WALTHAM The Boston Celtics have a roster spot available that they could easily fill with a big man to help with the team's porous rebounding.
But Danny Ainge said there's no movement in that direction right now.
Ainge remains confident that the C's rebounding woes can be cured from within the team's current roster.
The Celtics have shown flickering moments of being a good rebounding team this season. In their 116-110 overtime win at Orlando on Sunday, the Celtics out-rebounded the Magic 51-42. Orlando came into the game as one of the NBA's better rebounding clubs. The Magic are currently 12th in the league in rebounding.
But far too often, the Celtics have allowed themselves to be pushed around and bullied without putting up the kind of fight and resistance needed.
"It's focus. It's effort," said Ainge, Boston's president of basketball operations. "It's five guys doing it. It's like that old cliche, all it takes is one guy to not be doing his job. That's sort of where we are. We're not getting everybody to lock in on every possession. Until we do, we'll be ordinary."
The Celtics currently rank dead-last (out of 30 teams) in rebounding with 37.1 per game. Their opponent tonight, Portland, isn't that much better. The Blazers are grabbing 39.4 per game which ranks just ahead of the C's, at No. 29.
Now THIS is old-time hockey!
There's bad blood between the Bruins' David Backes and the Stars' Jamie Benn that goes back a long way, most recently in last spring's Dallas-St. Louis playoff series when Backes was still with the Blues. They met again today -- and the ungodly (hockey) hour of 11:30 a.m. Dallas time -- for a nationally televised game between Backes' new team, the Bruins, and the Stars.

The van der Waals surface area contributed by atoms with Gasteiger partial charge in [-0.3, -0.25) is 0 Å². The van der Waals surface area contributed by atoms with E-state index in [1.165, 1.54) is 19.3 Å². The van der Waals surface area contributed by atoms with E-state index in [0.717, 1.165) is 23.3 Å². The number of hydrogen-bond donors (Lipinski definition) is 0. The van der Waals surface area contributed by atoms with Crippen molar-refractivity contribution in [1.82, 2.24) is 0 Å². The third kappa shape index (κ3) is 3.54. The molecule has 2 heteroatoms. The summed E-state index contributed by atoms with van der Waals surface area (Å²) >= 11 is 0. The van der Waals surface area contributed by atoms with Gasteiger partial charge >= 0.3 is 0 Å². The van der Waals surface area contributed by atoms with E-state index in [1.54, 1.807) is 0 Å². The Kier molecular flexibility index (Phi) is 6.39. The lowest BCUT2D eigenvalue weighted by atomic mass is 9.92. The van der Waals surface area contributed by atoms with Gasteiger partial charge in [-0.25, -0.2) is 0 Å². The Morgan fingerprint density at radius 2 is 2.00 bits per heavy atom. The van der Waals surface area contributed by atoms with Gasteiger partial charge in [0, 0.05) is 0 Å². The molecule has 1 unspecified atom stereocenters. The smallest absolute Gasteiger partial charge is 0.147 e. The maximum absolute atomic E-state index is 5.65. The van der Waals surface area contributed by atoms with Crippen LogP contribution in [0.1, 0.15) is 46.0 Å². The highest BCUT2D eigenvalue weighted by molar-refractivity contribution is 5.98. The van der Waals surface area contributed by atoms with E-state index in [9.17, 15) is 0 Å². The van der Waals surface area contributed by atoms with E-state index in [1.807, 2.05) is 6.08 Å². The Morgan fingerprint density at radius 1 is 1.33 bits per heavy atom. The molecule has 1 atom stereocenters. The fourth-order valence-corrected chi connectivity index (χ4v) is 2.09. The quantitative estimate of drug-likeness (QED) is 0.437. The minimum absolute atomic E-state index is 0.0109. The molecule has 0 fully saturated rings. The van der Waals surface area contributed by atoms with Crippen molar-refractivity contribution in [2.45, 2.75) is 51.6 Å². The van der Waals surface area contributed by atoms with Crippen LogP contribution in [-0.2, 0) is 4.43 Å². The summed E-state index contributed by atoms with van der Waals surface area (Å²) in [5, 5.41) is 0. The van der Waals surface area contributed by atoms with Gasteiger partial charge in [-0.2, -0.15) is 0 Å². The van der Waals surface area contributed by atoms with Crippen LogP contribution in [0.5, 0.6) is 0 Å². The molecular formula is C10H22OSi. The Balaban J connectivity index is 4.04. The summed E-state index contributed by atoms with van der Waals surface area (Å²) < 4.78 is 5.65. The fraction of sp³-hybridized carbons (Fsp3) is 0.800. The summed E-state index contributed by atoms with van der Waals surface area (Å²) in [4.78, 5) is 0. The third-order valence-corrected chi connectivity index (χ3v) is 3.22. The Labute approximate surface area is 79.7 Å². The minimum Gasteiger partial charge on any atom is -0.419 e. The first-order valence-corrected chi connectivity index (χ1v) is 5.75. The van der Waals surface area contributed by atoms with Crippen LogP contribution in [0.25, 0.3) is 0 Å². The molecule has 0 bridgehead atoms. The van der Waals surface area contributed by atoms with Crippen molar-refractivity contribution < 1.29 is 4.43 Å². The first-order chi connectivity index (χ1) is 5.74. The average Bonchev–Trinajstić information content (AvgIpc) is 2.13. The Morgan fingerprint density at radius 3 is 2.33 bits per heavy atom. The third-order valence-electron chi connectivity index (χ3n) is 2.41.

And it didn't take long for the two to renew acquaintances . . .
AUBURN HILLS, Mich. -- The Detroit Pistons will retire the jersey number of former UConn star Rip Hamilton tonight, an instrumental figure in the Pistons’ success in the early 2000s that included an NBA title in 2004.
Although Hamilton never played for Boston, his impact can be felt within the Celtics locker room.
Boston’s Amir Johnson spent his first four NBA seasons as a teammate of Hamilton's in Detroit.
In that time, Johnson acknowledges how many of the positive things folks associate with him come from lessons he learned from Hamilton.
“He was so relentless when he ran,” Johnson told CSNNE.com. “I remember working out with him one summer. For him to even get his shot off, he sprints full court, goes back down shooting shots, and he just kept doing this over and over and over again, full court sprinting . . . To see that as a young kid, and at his age, just working hard like that, it was great to see.”
James Young grew up in nearby Rochester Hills, Mich., so he watched Hamilton’s scoring prowess up close and personal.
And as he continued to evolve as a player, Young would see Hamilton during the summer months while attending Hamilton’s basketball camps.
“I was there every year, won MVP a few times,” Young told CSNNE.com. “He’s a great guy, a great player.”
And, like Hamilton, Young has a lanky frame for an NBA player, which was among the many reasons Young acknowledged Hamilton as being one of his first significant basketball influences as a youth.
“For sure,” Young said. “His mid-range game was crazy, great shooter. He was always consistent.”
And that consistency has paid off in the highest honor an NBA franchise can bestow upon a player.
“That’s big time,” Johnson said. “He’s a champion, great father, great baller. To have his jersey retired is an honor. To see the success he had in the league, and to see his jersey retired with the greats, it's definitely an honor. I’m glad I’ll be there to see that. Kudos to him. He’s a hard worker. Had a great career. I had my high school jersey retired, but to get your NBA jersey retired, that’s great.”
Hamilton played 14 seasons in the NBA, nine of which were with the Pistons. A career 17.1 points per game score, he averaged 18.4 with Detroit and was named an Eastern Conference All-Star three times (2006-2008).
Although he is known as one of the greatest mid-range shooters of his era, Hamilton began to expand his range over time. During the 2005-06 season, Hamilton shot 45.8 percent from 3-point range (most of them being corner 3’s), which led the NBA that season.